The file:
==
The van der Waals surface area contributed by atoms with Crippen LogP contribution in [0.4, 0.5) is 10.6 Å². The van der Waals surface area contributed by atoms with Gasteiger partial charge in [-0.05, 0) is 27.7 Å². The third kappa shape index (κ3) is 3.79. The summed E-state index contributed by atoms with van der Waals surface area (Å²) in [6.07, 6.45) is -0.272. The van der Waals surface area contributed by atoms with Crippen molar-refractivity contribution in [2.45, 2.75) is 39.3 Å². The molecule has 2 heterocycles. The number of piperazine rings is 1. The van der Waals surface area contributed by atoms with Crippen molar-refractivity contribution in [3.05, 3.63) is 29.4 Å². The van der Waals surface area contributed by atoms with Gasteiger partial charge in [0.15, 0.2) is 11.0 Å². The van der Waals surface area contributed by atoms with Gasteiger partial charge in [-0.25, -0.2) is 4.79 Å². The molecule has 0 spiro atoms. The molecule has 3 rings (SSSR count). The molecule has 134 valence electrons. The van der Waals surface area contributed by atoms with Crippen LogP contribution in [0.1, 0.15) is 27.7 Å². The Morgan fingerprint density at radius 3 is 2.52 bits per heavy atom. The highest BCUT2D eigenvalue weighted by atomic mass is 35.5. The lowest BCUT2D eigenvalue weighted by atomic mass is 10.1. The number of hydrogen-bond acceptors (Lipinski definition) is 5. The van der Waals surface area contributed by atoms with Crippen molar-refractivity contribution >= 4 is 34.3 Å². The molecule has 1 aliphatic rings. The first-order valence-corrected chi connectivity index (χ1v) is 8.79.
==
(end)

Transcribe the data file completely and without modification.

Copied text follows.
The van der Waals surface area contributed by atoms with Crippen LogP contribution in [0.4, 0.5) is 10.6 Å². The van der Waals surface area contributed by atoms with Gasteiger partial charge in [-0.05, 0) is 27.7 Å². The third kappa shape index (κ3) is 3.79. The summed E-state index contributed by atoms with van der Waals surface area (Å²) in [6.07, 6.45) is -0.272. The van der Waals surface area contributed by atoms with Crippen molar-refractivity contribution in [2.45, 2.75) is 39.3 Å². The molecule has 2 heterocycles. The number of piperazine rings is 1. The van der Waals surface area contributed by atoms with Crippen molar-refractivity contribution in [3.05, 3.63) is 29.4 Å². The van der Waals surface area contributed by atoms with Gasteiger partial charge in [0.15, 0.2) is 11.0 Å². The van der Waals surface area contributed by atoms with Gasteiger partial charge in [-0.25, -0.2) is 4.79 Å². The molecule has 0 spiro atoms. The molecule has 3 rings (SSSR count). The molecule has 134 valence electrons. The van der Waals surface area contributed by atoms with Crippen LogP contribution in [0.1, 0.15) is 27.7 Å². The Morgan fingerprint density at radius 3 is 2.52 bits per heavy atom. The highest BCUT2D eigenvalue weighted by atomic mass is 35.5. The lowest BCUT2D eigenvalue weighted by atomic mass is 10.1. The number of hydrogen-bond acceptors (Lipinski definition) is 5. The van der Waals surface area contributed by atoms with Crippen molar-refractivity contribution >= 4 is 34.3 Å². The molecule has 1 aliphatic rings. The first-order valence-corrected chi connectivity index (χ1v) is 8.79.